Arthur Upfield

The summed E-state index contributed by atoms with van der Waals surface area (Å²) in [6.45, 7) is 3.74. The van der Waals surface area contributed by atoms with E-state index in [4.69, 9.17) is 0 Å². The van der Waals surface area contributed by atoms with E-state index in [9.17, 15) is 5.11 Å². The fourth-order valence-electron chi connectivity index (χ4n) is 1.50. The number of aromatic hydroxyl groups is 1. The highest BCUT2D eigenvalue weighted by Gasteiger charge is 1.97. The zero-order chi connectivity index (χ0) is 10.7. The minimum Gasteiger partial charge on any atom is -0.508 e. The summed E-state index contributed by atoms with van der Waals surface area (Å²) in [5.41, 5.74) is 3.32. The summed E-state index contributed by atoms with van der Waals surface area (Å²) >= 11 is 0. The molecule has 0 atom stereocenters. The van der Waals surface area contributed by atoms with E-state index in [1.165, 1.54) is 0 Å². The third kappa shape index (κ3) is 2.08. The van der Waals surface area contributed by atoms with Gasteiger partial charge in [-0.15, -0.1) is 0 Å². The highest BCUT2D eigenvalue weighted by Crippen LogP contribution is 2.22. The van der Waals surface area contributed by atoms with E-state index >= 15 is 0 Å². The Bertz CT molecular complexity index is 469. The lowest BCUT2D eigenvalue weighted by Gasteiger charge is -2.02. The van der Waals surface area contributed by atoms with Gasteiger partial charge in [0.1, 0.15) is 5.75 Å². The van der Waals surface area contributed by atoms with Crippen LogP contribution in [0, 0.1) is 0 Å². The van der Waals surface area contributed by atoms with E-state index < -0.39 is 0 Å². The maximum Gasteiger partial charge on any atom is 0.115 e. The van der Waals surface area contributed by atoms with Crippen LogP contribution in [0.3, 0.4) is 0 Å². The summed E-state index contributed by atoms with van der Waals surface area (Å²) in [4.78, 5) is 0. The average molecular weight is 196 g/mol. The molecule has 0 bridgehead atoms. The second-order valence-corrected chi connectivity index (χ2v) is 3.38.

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Arthur Upfield was born in Gosport, Hampshire, England on 1 September 1890. His father, a draper, sent him to Australia in 1911. On 23 August 1914, he joined the First Australian Imperial Force as a Driver with the 1st Light Horse Brigade Train (5 Company ASC [Army Service Corps]). Surviving Gallipoli and trench warfare in France, in 1915 Upfield married an Australian nurse, Anne Douglass, in Egypt. He was discharged in England in 1919, working as a private secretary to an army officer for two years before returning to Australia with his wife and son in 1921. Upfield spent about twelve years working at a variety of jobs in the outback where he became fascinated by Aboriginal culture. From his observations of their intrepid survival skills in this harsh environment, he created the character of Detective Inspector Napoleon Bonaparte, who was based on Leon Wood, a half-caste Aboriginal employed as a tracker by the Queensland Police, and whose twenty-nine adventures of detection are mostly set in the Australian Outback. The trial of Snowy Rowles, convicted of the Murchison Murders, made Upfield a celebrity. Rowles had plotted three murders in the manner of Upfield’s criminal in his novel, The Sands of Windee, published in 1931, and Rowles was hanged for the murder of Carron in 1932. Upfield’s crime novels were taken up by the Crime Club in the US with great success, enabling him to write and travel the country with ease. He led various expeditions for the Australian Geological Society and following some years living at Bermagui, (NSW), he moved to Jasmine Street, Bowral (NSW) with Jessica Hawke. Her ‘biography’ of Upfield, Follow My Dust (1957) made use of Upfield’s extensive, unpublished memoirs. Upfield died in Bowral on 13 February, 1964. The Lake Frome Monster, published in 1966, was completed by J.L.Price and Dorothy Stange. Travis Lindsey wrote and defended a thesis on Arthur Upfield for Murdoch University in 2005 ( “Arthur Upfield has an extraordinary gift… he has created a character who steps alive off the page” (The Times Literary Supplement, London).